Mary O'Sullivan

Freitag, 7. Juni 2019
16:00-17-00

 

History as Heresy: Unlearning the “Lessons” of Financial History

During the recent economic crisis, the “lessons” of history were broadly invoked to diagnose the challenges confronting the global economy and to prescribe polices for addressing them. For some historians, especially those who study the arcane details of financial history, there is much to celebrate in policymakers’ looking to the past in making policy for the present. Their only concern, as evident in a flurry of recent publications, is to distinguish clearly between the good and bad lessons that policymakers ought to learn from financial history. In my keynote lecture, I will argue that the conception of financial history as a field of inquiry with lessons to teach reflects its profoundly orthodox character. Rooted in an economic perspective that is supremely confident but deeply constrained in its understanding of the financial dynamics of global capitalism, such a didactic financial history is a poor guide for historians who are interested in exploring the financial past. Based on a discussion of three prominent themes in financial history – the financing of investment; the power of financial elites; and the causes of financial crises – I will suggest that there are more promising ways to study and mobilise financial history but only if we are willing to use it for heretical rather than orthodox purpose.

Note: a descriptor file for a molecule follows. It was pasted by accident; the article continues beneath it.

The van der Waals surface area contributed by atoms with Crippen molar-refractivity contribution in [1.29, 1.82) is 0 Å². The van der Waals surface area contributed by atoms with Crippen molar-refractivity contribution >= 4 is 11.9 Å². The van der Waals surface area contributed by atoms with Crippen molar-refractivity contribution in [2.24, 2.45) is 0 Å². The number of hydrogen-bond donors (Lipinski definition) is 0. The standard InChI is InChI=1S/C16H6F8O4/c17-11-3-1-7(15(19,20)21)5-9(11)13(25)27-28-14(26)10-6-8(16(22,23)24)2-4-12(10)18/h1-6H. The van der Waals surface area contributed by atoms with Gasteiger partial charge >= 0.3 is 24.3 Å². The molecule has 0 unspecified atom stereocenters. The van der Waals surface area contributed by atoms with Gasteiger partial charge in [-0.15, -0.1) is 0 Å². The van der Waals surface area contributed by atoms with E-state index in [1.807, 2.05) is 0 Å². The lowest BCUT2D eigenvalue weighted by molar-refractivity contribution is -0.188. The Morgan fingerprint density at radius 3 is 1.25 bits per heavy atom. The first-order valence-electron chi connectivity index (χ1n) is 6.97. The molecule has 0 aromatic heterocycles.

Über Mary O' Sullivan

Mary O’Sullivan ist ordentliche Professorin an der Université de Genève und Direktorin des Departements für Geschichte, Ökonomie und Gesellschaft. Ihre Forschung konzentriert sich auf die Geschichte des Kapitals, auf Branchen und Unternehmen sowie auf die vergleichende Geschichte von Wirtschaftsentwicklungen.

Ihr aktuelles Buch Dividends of Development: Securities Markets in the History of U.S. Capitalism, 1866-1922, Oxford, 2016 analysiert die Entwicklung des US-amerikanischen Kapitalmarktes vom amerikanischen Bürgerkrieg bis Ende des Ersten Weltkrieges.

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